Storm, Manifold, and Luke Cage make up the rest of the team, and while keeping one of them under wraps (literally) for most of this chapter makes for a “reveal” that has to be considered one of the most anti-climactic cliffhangers in recent memory, on a purely technical level it still works, even if it’s less than surprising. Before we get to that point, though, we have some solidly-scripted police procedural work and some fairly strong fight sequences, as well as some short “establishing scenes” that actually do the job they’re supposed to do rather than just muddying the waters as was too often the case in the pages of “A Nation Under Our Feet.” All in all, then, while this is hardly groundbreaking stuff, it’s a more-than-competent opening segment for a story that seems to bear all the hallmarks of a politically-charged and intriguing little mystery.
Steady, veteran hands handling the art chores definitely help the proceedings here, as well. Butch Guice has always been a reliably good penciller with a strong sense of fluidity and realism to his work, and here he adds a welcome touch of urban grit to his repetoire that’s ably accentuated by the faithful inks of Scott Hanna. The visuals aren’t going to knock your socks off, but they belie a keen understanding of how to move a story along with ease in front of a reader’s eyes that too many people out to “wow” you with their style never seem to understand. Top it off with Dan Brown‘s well-chosen color palette and what you have here is a comic that knows it’s more important to tell you a story than to floor you with it — always appreciated, as far as I’m concerned, and almost a lost art these days.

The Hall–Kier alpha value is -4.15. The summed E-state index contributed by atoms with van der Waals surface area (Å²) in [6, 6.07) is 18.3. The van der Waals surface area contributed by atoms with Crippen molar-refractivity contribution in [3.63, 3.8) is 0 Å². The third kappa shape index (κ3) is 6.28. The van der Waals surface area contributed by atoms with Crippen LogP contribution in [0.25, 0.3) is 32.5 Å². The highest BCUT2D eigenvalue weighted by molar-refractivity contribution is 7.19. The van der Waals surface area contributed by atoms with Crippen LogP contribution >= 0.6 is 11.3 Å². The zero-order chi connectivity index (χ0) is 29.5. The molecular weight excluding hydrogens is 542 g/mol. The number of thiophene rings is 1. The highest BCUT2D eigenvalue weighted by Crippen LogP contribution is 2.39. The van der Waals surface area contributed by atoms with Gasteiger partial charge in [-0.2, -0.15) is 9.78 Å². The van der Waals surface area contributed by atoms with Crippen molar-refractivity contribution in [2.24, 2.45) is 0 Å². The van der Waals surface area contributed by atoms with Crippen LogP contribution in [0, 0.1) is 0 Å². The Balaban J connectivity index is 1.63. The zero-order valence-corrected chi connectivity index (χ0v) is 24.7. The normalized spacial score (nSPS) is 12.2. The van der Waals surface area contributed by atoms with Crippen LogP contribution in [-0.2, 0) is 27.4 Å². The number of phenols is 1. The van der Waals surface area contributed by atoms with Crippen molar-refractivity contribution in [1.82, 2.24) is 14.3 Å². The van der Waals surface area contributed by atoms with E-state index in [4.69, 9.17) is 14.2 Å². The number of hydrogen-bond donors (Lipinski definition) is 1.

Capping off the “old school” look and feel is John Cassaday’s sleek and graceful cover, where he seems to be content to deviate a bit from his usual style and channel his inner Paul Gulacy with a ’70s-style composite-image “jam” that fits the tone of the interior pages to a proverbial “T,” and goes some way toward mitigating the pain always inflicted by Marvel’s outrageous $3.99 cover price (which I shelled for out of my own pocket, by the way, no “freebie” review copy here).
So, yeah — count me as being borderline-impressed by Black Panther & The Crew #1. Low expectations may have played a part in that, but even going in “blind,” so to speak, I probably would have walked away wanting to know what would happen next. With the writing duties being farmed out (at least partially) next month, we’ll see if things suffer at all, but I feel reasonably confident that the groundwork has been laid for a nice little series here that we can probably look forward to at least 12 (or thereabouts) issues from.
Now, about that Misty Knight solo book —